Simon Burgess says with many changes facing the PPI sector brokers should grasp the opportunities available

There can be no doubt that one of the biggest changes in the insurance market will be played out in the payment protection sector.

There have already been damning reports from independent market commentators and the Office of Fair Trading, the FSA is carrying out ongoing research and the Competition Commission is to review the market.

In the face of so much activity, it is reasonable to expect there to be significant changes brought to bear on the PPI sector and rather than bemoan the upheaval, we should seek to make the most of it.

Indeed there is no reason to bemoan the alterations that will be made to the market, as many of them are long overdue. Why more providers and intermediaries have not sought to do more about this in the past remains a mystery.

But now there is definite momentum behind the move for change.

The sooner firms can add their weight to the forward drive the better for all concerned.

The intervention of the Competition Commission will break the stranglehold that high street providers of PPI insurance currently have. At the moment, mortgage, loan and credit providers enjoy a huge advantage in selling PPI given their point of sale dominance.

This is unlikely to last. Legislators will break this up and create a more level playing field for other intermediaries to operate on.

However, this will only play into their hands if they are prepared to make the effort to take advantage of it. PPI is a secondary purchase and it is unlikely to change overnight.

However, there is a huge amount that brokers can do to help put themselves on the radar when it comes to clients taking PPI insurance out.

At the moment PPI is simply bought alongside the purchase of credit and is not seen as a standalone purchase, like motor or contents insurance.

There is no reason this should be the case, nor why firms do not market their ability to source and arrange PPI cover, which is more comprehensive, flexible and affordable than that being offered by the mainstream providers.

This is especially true as the internet begins to play an ever increasing role in the market and brokers are being given better and better access to products.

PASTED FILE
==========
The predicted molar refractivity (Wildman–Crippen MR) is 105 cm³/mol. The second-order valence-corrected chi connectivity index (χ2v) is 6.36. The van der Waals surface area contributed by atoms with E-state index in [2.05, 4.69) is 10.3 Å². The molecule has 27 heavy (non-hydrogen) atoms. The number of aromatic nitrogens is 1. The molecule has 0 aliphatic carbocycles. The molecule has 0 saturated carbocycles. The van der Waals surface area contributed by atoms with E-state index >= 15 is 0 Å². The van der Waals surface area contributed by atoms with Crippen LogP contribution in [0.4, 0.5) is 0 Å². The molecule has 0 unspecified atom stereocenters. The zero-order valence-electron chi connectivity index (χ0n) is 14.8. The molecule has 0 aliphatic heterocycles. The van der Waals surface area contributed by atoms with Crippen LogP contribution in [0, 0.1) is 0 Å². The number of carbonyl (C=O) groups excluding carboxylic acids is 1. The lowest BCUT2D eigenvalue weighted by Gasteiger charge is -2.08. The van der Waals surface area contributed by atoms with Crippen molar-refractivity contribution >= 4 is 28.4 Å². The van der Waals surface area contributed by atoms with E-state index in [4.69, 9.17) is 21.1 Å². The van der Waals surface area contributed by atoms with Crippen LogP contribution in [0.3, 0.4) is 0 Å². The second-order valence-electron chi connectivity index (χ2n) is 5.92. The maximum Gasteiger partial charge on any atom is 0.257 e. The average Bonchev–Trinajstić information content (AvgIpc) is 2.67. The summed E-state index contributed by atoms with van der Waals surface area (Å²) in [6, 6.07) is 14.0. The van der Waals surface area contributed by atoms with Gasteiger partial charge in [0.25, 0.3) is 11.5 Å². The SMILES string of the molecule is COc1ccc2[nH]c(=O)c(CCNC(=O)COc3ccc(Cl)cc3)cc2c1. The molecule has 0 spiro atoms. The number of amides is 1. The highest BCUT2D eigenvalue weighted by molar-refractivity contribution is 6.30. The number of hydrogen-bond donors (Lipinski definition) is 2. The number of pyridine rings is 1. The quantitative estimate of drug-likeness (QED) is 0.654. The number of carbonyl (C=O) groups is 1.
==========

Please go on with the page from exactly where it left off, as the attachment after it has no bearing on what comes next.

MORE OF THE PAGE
The likes of The Exchange and Webline are looking to bring independent providers onto their panels and deliver PPI over IT platforms. This will make it easier and more efficient for brokers to operate in this market.

For too long there has been the attitude that borrowers get offered PPI at the point of sale and if they take it good enough and if they do not then not to worry.

This is not good enough. In the same way that home insurance has stopped being a product automatically taken from the mortgage provider, insurance intermediaries must look at the benefits they can deliver clients by offering independent, standalone products.

Brokers have the ability to widen their product range and include PPI. They also have the ability to speak to clients about how they protect their financial commitments both now and in the future.

Brokers also have a duty of care to their clients to make sure they maintain and sustain their financial situation into the future, even if times should become difficult.

Given that interest rates are rising and individual insolvencies are running at record levels, it seems there has never been a better time for protection insurance to be at the top of the agenda.

Also, given the overhaul the market is currently going through at the hands of regulators and watchdogs, this has to be the perfect time for brokers to size up the best way to use the market to their clients' advantage and begin to explore some of the opportunities available to them also.

What brokers choose to do with that opportunity is up to them, but they will surely kick themselves if they miss it despite all the attention it has been given. IT

Simon Burgess is managing director of British